DANIEL B. GIBSON: wordsmith
A Good Day to Die
When Worlds Collide
Two old enemies—the Comanche Quanah Parker and white buffalo hunter Billy Dixon—try to bury the hatchet decades after having faced off in the final great clash of the Southern Plains during the Battle of Adobe Walls—a true story.
In this historically accurate story, Indians led by the great QUANAH PARKER and American buffalo hunters epitomized by BILLY DIXON, clash in the bloody battle of Adobe Walls in the Texas Panhandle in 1874. Quanah was the son of a captured white woman and a Comanche chief. Dixon was a famed sharp shooter and hunter. They (OLD QUANAH and OLD BILLY) meet again 30 years later, uneasily, at a “wolf” hunt organized by PRESIDENT TEDDY ROOSEVELT in Oklahoma, and over the campfire that night Quanah and Billy tell the tale of the battle, and their lives.
It’s a story of incredible bravery by individuals on both sides of the battle, including heroics by Quanah and Billy (who pulls off one of the greatest long distance shots ever recorded); brutality by both parties; and the thunder of Sharps buffalo rifles, war whoops by 400 Indian warriors on horseback, smoke and dust. This conflict serves as the centerpiece of the film, leading us to the larger, strained relationships in the West following the Indian Wars.
Can these two men, Billy and Quanah—representatives of the Anglo American culture and Indian culture—come to terms with one another? What is left after the smoke clears and the blood drains into the rich plain’s soil?
The DARK ZONE
Your Garbage Can Kill You,
Where Your Darkest Fears Live
In 2025, a tour group battles radiation-mutated glowing insects and giant bats deep in the murky depths of Carlsbad Caverns; their best chances for survival rest on brilliant but conflicted scientist Robert Oppenheimer III, wrestling with his family’s nuclear legacy and a jaded nemesis pursuing him from above on the earth’s surface.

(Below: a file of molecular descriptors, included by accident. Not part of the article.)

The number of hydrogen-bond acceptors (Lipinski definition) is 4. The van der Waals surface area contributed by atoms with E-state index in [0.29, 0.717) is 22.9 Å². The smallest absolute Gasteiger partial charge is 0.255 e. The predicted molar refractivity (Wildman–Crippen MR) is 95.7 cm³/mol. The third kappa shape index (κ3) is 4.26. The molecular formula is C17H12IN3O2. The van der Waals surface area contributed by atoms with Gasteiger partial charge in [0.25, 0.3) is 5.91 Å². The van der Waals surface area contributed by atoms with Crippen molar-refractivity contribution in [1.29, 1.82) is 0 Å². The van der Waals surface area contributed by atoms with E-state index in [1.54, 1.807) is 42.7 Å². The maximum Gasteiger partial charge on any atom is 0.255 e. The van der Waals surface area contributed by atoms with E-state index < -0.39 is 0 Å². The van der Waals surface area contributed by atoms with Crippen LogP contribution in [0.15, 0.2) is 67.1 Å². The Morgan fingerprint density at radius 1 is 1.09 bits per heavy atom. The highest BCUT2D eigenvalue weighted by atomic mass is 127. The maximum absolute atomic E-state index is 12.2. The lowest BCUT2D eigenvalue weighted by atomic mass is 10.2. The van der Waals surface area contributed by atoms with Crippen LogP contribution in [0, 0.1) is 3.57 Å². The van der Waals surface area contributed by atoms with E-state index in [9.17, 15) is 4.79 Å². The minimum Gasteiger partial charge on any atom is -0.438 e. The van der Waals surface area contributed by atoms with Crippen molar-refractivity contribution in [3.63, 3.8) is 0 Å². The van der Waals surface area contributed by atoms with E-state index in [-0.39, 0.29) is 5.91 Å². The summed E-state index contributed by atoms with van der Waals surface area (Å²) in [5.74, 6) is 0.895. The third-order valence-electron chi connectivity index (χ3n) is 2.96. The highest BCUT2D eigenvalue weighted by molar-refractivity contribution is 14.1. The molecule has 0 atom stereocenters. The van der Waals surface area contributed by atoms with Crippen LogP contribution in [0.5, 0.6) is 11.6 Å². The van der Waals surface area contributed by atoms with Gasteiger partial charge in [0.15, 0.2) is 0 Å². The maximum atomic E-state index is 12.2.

In 2025 a handful of people struggle to survive against radiation-mutated giant insects and bats, and their own innermost fears, weaknesses and shadow selves deep within the murky confines of Carlsbad Caverns—one of the world’s most extensive cave systems. The group’s best chances for survival hinges on a brilliant but distant scientist, Robert Oppenheimer, who must wrestle with the legacy of his great grandfather’s creation—atomic weapons—his own career choices, and his loss of will and remorse with the death of his wife and son by the monsters.
Opposing him is an old college chum gone to hell, Paul Janus, who fears Robert might dig out the evidence in the caverns of the radioactive waste leaking from the world’s oldest nuclear waste site, WIPP, some 45 miles away. Janus is a key field player in a cover-up perpetrated by WIPP contractors and certain government figures. Janus will go to any length to foil Robert’s return to the surface, using the chaos of the monsters’ emergence from below ground and their attack on regional cities as a screen to see the trapped party remains forever in “The Dark Zone,” those deep portions of caves where sunlight never reaches.